Low-carbon mobility with renewable fuels

For: FuelsEurope

[April – October 2021]


FuelsEurope has asked studio Gear Up to study the societal impacts and the consequences of light duty fleet electrification on access to passenger vehicles for EU consumers.

studio Gear Up has shown how either driving on renewable fuels or with an electric drivetrain results in a comparable GHG reduction impact and moderate change in the annual total cost of ownership (TCO) in case no subsidies are applied in either case. This is a relevant finding because the annual TCO of the electric drivetrain is to a large extent influenced by subsidies. The purchase subsidy comes at a considerable cost for – certainly some – governments and will likely not be sustainable for longer periods of time.

Figure GHG abatement options for a consumer driving a VW Golf on E5 petrol.
The renewable petrol was assumed to deliver a GHG saving of 90% over petrol and HVO100 was assumed to deliver 88% GHG savings over diesel (e.g., via UCO). Renewable petrol is bought for 1.70 €/ltr and HVO100 is bought for 1.58 €/ltThe BEV owner is assumed to receive no subsidy and to charge 50% at home and 50% in public. EU-27 average grid electricity was assumed for the GHG intensity of electricity (255gCO2/kWh).

In the analysis above, studio Gear Up has compared a VW Golf driving on petrol or diesel with the battery electric VW ID.3, for France. For renewable petrol we have based the analysis on the renewable petrol option that Neste has tested in Sweden, modern Euro 6 diesel-engines can technically drive on 100% HVO (although so far only Groupe PSA has officially allowed the use of a 100% blend in Euro 6 for passenger vehicles). France has a high amount of nuclear in the electricity mix, therefore we have also included the carbon intensity of the average electricity mix in Europe. With the current share of renewable electricity in the European electricity mix the renewable fuel blends have a better GHG reduction impact, however the position of the BEV will improve over the coming years due to increasing renewable electricity capacity.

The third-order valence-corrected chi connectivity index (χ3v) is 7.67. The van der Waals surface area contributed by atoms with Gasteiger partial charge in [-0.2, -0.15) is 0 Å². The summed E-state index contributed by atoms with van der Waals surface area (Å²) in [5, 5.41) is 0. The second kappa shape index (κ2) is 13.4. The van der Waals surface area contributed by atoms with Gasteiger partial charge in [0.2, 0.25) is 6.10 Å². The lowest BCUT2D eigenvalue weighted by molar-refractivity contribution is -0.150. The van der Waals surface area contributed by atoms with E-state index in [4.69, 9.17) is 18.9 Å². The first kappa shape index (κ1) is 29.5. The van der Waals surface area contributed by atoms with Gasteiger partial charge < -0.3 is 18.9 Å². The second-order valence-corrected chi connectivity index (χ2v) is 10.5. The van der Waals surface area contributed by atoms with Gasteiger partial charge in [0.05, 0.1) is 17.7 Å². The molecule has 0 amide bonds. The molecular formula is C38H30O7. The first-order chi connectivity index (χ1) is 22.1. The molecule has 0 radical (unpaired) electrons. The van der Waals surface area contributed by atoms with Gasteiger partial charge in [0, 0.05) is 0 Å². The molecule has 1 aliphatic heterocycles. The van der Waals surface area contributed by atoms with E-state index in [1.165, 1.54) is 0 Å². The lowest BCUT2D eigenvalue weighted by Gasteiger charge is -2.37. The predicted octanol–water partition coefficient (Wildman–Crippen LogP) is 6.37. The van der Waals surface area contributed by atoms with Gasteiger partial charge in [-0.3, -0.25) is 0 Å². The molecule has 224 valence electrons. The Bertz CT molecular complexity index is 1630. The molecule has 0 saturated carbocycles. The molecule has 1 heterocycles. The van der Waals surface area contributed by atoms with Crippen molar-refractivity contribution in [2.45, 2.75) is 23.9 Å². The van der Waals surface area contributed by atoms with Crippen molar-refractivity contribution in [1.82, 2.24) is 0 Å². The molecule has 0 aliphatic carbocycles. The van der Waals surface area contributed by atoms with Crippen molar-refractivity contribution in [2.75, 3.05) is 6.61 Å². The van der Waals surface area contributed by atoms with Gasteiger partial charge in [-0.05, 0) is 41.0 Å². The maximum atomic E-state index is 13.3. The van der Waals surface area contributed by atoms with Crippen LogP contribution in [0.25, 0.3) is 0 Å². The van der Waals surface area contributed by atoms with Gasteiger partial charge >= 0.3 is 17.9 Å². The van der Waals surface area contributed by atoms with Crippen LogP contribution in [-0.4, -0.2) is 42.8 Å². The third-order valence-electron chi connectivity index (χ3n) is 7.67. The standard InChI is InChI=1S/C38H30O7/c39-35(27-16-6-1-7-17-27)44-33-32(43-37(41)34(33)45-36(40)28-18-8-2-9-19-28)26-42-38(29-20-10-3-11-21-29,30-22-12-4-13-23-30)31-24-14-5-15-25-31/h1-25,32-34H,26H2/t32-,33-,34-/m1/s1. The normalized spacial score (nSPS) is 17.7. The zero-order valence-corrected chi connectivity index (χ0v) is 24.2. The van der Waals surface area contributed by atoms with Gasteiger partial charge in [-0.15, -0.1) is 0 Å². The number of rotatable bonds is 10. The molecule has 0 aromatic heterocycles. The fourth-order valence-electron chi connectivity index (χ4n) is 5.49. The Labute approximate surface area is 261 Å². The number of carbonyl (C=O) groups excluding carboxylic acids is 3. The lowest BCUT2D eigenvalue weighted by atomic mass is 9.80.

Stimulation of both the use of battery-electric vehicles and high blends of renewable fuels, not only in the heavy-duty road segment, but particularly also in the passenger road segment will be required to faster decrease GHG-reductions in the mobility sector. These volumes of renewable fuels will eventually shift from light-duty and heavy-duty, to aviation and maritime over time. Deployment of higher volumes of renewable fuels will therefor create more policy space to act in reaching climate targets in a) the mobility sector and also for b) the 2030 -55% overall reduction targets and beyond. The CO2-emission standard is the central instrument to make sure the passenger car park will shift from an internal combustion engine to battery electric drive trains. Scaling up renewable fuels is complementary to electrifying passenger road transport.

You can also visit the corresponding page at the FuelsEurope-site.


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